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Samsung vs LG

Samsung, LG

BIG AND BIGGER SALES Arabs love gadgets, that’s no scoop, and now more than ever, many have the cash to indulge their every whim. In 2007, 15 million Samsung mobile phones where sold in the region, against 8 million the previous year while on the TV category, and 600,000 flat-panel TVs were sold against 150,000 units in 2006. Samsung, the leading brand of LCD TVs in the region (where it operates 13 offices and enjoys a network of 140 distributors and a two decades presence), posted a 27.6 percent market share during the first 10 months of 2007, after it raked $2.6 billion in sales revenues in 2006.

For archrival LG Electronics, trading with 90 local agents in the region for 10 years, results are also quite satisfying: In 2006, Middle East sales accounted for about 3 percent of LG Electronics’ global revenues of $38.6 billion. LG’s sales of TVs and mobiles are growing by more than 30% every year and the brand expects the Arab market to be worth $40 billion in 2010. The two Korean powerhouses do have even bigger plans for the region and its petrodollars.

GRAB ATTENTION Dubai’s Gitex show is the time for showing the Arab world what the electronics market has to offer. Samsung showed over 200 of its products last September, including its new 70 inch LCD TV and the Ultra Edition II mobile phone. The implicit message that the Korean giant doesn’t plan to let one segment unattended. In fact, Samsung likes to play it big: it organized an exclusive fashion show only for princesses and VIPs of the UAE in 2003; it managed to lift the Dubai City ban on advertising to have 68 boards on the Al Maktoum Bridge in Dubai; it sponsored the 2006 Asian games and delivered relief supplies to earthquake victims in Iran, along with support for many other causes.

LG, in contrast, tends to prefer friendlier, smaller scale activities adhesive to local residents. The brand has organized a fashion show in Burj al Arab in partnership with designer Waleed Atallah, inviting well-heeled women; sponsored the Iraqi national football team for two years (for a bargain $1 million, give the team won the Asian Championships last year); and funds a free operation program for harelips and cataracts patients in various countries in the region.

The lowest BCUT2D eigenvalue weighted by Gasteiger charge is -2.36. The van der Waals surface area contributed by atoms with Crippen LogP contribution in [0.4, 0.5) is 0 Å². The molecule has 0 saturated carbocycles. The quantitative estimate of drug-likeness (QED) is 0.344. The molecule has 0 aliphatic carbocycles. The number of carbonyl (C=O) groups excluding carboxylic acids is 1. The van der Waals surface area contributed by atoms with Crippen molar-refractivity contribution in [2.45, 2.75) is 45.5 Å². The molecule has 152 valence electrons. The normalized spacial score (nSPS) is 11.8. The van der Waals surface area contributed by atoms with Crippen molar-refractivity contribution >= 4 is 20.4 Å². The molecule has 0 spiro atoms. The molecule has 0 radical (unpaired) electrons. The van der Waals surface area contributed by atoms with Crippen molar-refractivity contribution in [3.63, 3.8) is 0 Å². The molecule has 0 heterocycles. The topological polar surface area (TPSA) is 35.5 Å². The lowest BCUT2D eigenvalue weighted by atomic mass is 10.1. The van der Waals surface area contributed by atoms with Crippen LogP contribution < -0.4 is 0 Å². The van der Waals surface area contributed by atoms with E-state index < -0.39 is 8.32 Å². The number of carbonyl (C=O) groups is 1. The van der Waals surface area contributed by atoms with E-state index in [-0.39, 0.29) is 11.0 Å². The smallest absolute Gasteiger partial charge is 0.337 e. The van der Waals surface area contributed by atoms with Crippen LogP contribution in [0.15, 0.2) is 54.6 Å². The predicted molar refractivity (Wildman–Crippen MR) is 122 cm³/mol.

THE RECIPE FOR SUCCESS The Korean powerhouses’ strategy - the so called “blue ocean strategy” - relies on a basic assessment: product’s competitiveness is everything, and it must be kept away from price wars. This translates not only in good pricing and technical quality, but also in symbolization work, packaging, identity. Samsung’s “Made in Korea by Samsung” mark not only focuses on the brand but the country of manufacture. The branding is two-fold.

This region-friendly philosophy also shows in LG’s will to cater to national lifestyles. Instead of competing on “me-too features”, LG attempts, where possible, to tailor products to local needs. “If people in Korea need ‘kimchi’ refrigerators, those in the Middle East need refrigerators containing jujubes and coconuts”, says Kim Ki-ho, executive director in charge of the Middle East and Asia of LG Electronics. Indeed, the brand developed products tailored to the culture of the local market: its Primian refrigerator includes a special compartment for storing dates (a fruit that spoils easily) and its Qiblah phone is equipped with embedded compass, direction indication and prayer time alarm, usable in 500 cities worldwide.

KEEP UP THE HYPE Both brands are attempting to balance entry-level products with a steady move up market - and without the need for a Lexus/Vertu-style sub-brand. Last January, Samsung launched its new line-up of three premium mobile smart phones (including the camera phone G800 and the dual SIM card D880 phone) that “will address the needs of a wide spectrum of consumers including young and old, men and women, businessmen and travelers”, says Sandeep Saihgal, general manager of hand held mobile phones at Samsung Gulf Electronics.

LG also aims to cater for everybody while preserving a high end image: its latest Viewty - an all-touchscreen camera phone - was launched in select stores for a handsome $560 and its Ultra Slim CRT TV will appeal to budget-minded customers with a soft $290 price. It created a buzz by introducing a jointly-developed phone with Prada (launched along with the Shine phone series, the second of the “Black Label” phones), and even more so with a gold-plated 71-inch flat-screen television that sells for $80,000.


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